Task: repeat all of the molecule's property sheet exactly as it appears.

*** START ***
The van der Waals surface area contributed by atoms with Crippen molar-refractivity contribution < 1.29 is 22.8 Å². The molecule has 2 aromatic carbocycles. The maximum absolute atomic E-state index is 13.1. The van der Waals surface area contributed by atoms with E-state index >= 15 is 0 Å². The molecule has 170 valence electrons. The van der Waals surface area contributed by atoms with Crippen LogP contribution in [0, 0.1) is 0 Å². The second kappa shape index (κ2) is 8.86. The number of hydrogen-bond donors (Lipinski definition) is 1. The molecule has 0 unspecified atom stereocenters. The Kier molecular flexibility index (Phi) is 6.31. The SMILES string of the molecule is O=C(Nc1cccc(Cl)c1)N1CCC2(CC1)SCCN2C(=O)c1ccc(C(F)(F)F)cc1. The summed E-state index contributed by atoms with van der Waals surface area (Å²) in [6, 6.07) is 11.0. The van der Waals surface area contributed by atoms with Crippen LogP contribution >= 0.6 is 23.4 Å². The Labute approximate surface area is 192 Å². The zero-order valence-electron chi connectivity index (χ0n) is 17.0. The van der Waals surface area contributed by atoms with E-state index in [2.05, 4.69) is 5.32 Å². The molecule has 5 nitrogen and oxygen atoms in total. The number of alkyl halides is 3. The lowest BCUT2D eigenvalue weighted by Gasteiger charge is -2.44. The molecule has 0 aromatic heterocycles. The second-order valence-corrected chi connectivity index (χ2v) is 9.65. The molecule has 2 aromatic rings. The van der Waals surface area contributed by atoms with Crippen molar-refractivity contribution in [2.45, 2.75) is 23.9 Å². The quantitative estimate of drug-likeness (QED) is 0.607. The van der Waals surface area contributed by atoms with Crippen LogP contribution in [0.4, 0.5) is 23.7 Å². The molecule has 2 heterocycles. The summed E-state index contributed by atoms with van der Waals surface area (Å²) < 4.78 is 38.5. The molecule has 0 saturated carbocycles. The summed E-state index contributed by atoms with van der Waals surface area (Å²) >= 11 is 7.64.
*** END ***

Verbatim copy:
The van der Waals surface area contributed by atoms with Crippen molar-refractivity contribution < 1.29 is 22.8 Å². The molecule has 2 aromatic carbocycles. The maximum absolute atomic E-state index is 13.1. The van der Waals surface area contributed by atoms with E-state index >= 15 is 0 Å². The molecule has 170 valence electrons. The van der Waals surface area contributed by atoms with Crippen LogP contribution in [0, 0.1) is 0 Å². The second kappa shape index (κ2) is 8.86. The number of hydrogen-bond donors (Lipinski definition) is 1. The molecule has 0 unspecified atom stereocenters. The Kier molecular flexibility index (Phi) is 6.31. The SMILES string of the molecule is O=C(Nc1cccc(Cl)c1)N1CCC2(CC1)SCCN2C(=O)c1ccc(C(F)(F)F)cc1. The summed E-state index contributed by atoms with van der Waals surface area (Å²) in [6, 6.07) is 11.0. The van der Waals surface area contributed by atoms with Crippen LogP contribution >= 0.6 is 23.4 Å². The Labute approximate surface area is 192 Å². The zero-order valence-electron chi connectivity index (χ0n) is 17.0. The van der Waals surface area contributed by atoms with E-state index in [2.05, 4.69) is 5.32 Å². The molecule has 5 nitrogen and oxygen atoms in total. The number of alkyl halides is 3. The lowest BCUT2D eigenvalue weighted by Gasteiger charge is -2.44. The molecule has 0 aromatic heterocycles. The second-order valence-corrected chi connectivity index (χ2v) is 9.65. The molecule has 2 aromatic rings. The van der Waals surface area contributed by atoms with Crippen molar-refractivity contribution in [2.45, 2.75) is 23.9 Å². The quantitative estimate of drug-likeness (QED) is 0.607. The van der Waals surface area contributed by atoms with Crippen LogP contribution in [0.4, 0.5) is 23.7 Å². The molecule has 2 heterocycles. The summed E-state index contributed by atoms with van der Waals surface area (Å²) < 4.78 is 38.5. The molecule has 0 saturated carbocycles. The summed E-state index contributed by atoms with van der Waals surface area (Å²) >= 11 is 7.64.